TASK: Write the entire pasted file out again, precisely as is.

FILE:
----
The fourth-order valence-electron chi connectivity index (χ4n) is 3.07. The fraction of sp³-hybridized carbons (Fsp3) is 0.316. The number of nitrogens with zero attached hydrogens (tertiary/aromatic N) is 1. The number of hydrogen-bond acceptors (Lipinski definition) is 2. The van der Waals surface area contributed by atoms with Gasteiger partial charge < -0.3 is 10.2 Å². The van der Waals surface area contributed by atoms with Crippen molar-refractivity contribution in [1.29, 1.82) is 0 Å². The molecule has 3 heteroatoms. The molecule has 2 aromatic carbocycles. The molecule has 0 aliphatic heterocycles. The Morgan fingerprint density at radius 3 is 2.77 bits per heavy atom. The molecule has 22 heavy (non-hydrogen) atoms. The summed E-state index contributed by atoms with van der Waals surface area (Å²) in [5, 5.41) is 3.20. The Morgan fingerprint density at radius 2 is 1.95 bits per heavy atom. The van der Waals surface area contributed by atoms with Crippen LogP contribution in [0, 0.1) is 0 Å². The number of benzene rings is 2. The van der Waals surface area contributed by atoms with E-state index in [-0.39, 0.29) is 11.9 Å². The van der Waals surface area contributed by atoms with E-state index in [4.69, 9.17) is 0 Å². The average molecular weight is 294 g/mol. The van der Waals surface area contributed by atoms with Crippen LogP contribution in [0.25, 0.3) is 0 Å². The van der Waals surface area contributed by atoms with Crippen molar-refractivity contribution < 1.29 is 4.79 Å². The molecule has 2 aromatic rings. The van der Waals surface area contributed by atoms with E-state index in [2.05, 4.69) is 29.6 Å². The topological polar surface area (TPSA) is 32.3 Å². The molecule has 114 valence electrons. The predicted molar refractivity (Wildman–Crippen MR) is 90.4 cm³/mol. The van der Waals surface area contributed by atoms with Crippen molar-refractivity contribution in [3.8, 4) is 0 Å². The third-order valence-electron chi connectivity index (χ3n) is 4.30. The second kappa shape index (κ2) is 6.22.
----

The fourth-order valence-electron chi connectivity index (χ4n) is 3.07. The fraction of sp³-hybridized carbons (Fsp3) is 0.316. The number of nitrogens with zero attached hydrogens (tertiary/aromatic N) is 1. The number of hydrogen-bond acceptors (Lipinski definition) is 2. The van der Waals surface area contributed by atoms with Gasteiger partial charge < -0.3 is 10.2 Å². The van der Waals surface area contributed by atoms with Crippen molar-refractivity contribution in [1.29, 1.82) is 0 Å². The molecule has 3 heteroatoms. The molecule has 2 aromatic carbocycles. The molecule has 0 aliphatic heterocycles. The Morgan fingerprint density at radius 3 is 2.77 bits per heavy atom. The molecule has 22 heavy (non-hydrogen) atoms. The summed E-state index contributed by atoms with van der Waals surface area (Å²) in [5, 5.41) is 3.20. The Morgan fingerprint density at radius 2 is 1.95 bits per heavy atom. The van der Waals surface area contributed by atoms with Crippen LogP contribution in [0, 0.1) is 0 Å². The number of benzene rings is 2. The van der Waals surface area contributed by atoms with E-state index in [-0.39, 0.29) is 11.9 Å². The van der Waals surface area contributed by atoms with E-state index in [4.69, 9.17) is 0 Å². The average molecular weight is 294 g/mol. The van der Waals surface area contributed by atoms with Crippen LogP contribution in [0.25, 0.3) is 0 Å². The van der Waals surface area contributed by atoms with Crippen molar-refractivity contribution < 1.29 is 4.79 Å². The molecule has 2 aromatic rings. The van der Waals surface area contributed by atoms with E-state index in [2.05, 4.69) is 29.6 Å². The topological polar surface area (TPSA) is 32.3 Å². The molecule has 114 valence electrons. The predicted molar refractivity (Wildman–Crippen MR) is 90.4 cm³/mol. The van der Waals surface area contributed by atoms with Crippen molar-refractivity contribution in [3.8, 4) is 0 Å². The third-order valence-electron chi connectivity index (χ3n) is 4.30. The second kappa shape index (κ2) is 6.22.